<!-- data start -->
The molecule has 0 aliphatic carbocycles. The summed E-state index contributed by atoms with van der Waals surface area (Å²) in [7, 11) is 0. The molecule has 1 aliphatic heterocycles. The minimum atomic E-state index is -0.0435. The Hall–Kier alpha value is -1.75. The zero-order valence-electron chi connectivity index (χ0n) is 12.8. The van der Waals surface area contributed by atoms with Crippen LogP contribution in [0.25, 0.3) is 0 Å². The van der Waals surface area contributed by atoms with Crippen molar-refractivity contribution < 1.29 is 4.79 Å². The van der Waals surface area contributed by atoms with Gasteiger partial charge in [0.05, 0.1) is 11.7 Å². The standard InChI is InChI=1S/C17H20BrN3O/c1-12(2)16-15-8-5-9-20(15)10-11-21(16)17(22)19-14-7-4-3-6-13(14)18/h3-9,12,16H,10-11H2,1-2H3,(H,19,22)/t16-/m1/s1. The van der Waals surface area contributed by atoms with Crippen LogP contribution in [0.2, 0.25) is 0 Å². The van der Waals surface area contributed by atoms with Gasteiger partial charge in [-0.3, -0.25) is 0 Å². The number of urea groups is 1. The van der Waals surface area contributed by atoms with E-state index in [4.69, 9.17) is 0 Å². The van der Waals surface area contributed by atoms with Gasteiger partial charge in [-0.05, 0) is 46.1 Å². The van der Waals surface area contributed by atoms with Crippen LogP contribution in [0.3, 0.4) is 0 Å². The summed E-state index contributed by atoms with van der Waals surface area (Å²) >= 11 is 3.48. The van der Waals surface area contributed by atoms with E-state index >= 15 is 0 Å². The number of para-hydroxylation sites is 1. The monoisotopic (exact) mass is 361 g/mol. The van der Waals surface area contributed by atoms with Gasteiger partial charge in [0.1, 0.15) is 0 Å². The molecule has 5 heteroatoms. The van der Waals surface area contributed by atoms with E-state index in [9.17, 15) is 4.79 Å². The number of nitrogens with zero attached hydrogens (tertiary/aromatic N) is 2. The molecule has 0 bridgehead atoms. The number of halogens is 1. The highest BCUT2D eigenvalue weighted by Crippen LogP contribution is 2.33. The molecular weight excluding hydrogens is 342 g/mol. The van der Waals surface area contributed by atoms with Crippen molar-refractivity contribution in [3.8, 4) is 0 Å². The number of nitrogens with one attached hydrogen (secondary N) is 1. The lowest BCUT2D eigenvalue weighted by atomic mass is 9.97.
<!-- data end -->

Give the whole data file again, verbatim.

The molecule has 0 aliphatic carbocycles. The summed E-state index contributed by atoms with van der Waals surface area (Å²) in [7, 11) is 0. The molecule has 1 aliphatic heterocycles. The minimum atomic E-state index is -0.0435. The Hall–Kier alpha value is -1.75. The zero-order valence-electron chi connectivity index (χ0n) is 12.8. The van der Waals surface area contributed by atoms with Crippen LogP contribution in [0.25, 0.3) is 0 Å². The van der Waals surface area contributed by atoms with Crippen molar-refractivity contribution < 1.29 is 4.79 Å². The van der Waals surface area contributed by atoms with Gasteiger partial charge in [0.05, 0.1) is 11.7 Å². The standard InChI is InChI=1S/C17H20BrN3O/c1-12(2)16-15-8-5-9-20(15)10-11-21(16)17(22)19-14-7-4-3-6-13(14)18/h3-9,12,16H,10-11H2,1-2H3,(H,19,22)/t16-/m1/s1. The van der Waals surface area contributed by atoms with Crippen LogP contribution in [0.2, 0.25) is 0 Å². The van der Waals surface area contributed by atoms with Gasteiger partial charge in [-0.3, -0.25) is 0 Å². The number of urea groups is 1. The van der Waals surface area contributed by atoms with E-state index in [4.69, 9.17) is 0 Å². The van der Waals surface area contributed by atoms with Gasteiger partial charge in [-0.05, 0) is 46.1 Å². The van der Waals surface area contributed by atoms with Crippen LogP contribution in [0.3, 0.4) is 0 Å². The summed E-state index contributed by atoms with van der Waals surface area (Å²) >= 11 is 3.48. The van der Waals surface area contributed by atoms with E-state index >= 15 is 0 Å². The number of para-hydroxylation sites is 1. The monoisotopic (exact) mass is 361 g/mol. The van der Waals surface area contributed by atoms with Gasteiger partial charge in [0.1, 0.15) is 0 Å². The molecule has 5 heteroatoms. The van der Waals surface area contributed by atoms with E-state index in [9.17, 15) is 4.79 Å². The number of nitrogens with zero attached hydrogens (tertiary/aromatic N) is 2. The molecule has 0 bridgehead atoms. The number of halogens is 1. The highest BCUT2D eigenvalue weighted by Crippen LogP contribution is 2.33. The molecular weight excluding hydrogens is 342 g/mol. The van der Waals surface area contributed by atoms with Crippen molar-refractivity contribution in [3.8, 4) is 0 Å². The number of nitrogens with one attached hydrogen (secondary N) is 1. The lowest BCUT2D eigenvalue weighted by atomic mass is 9.97.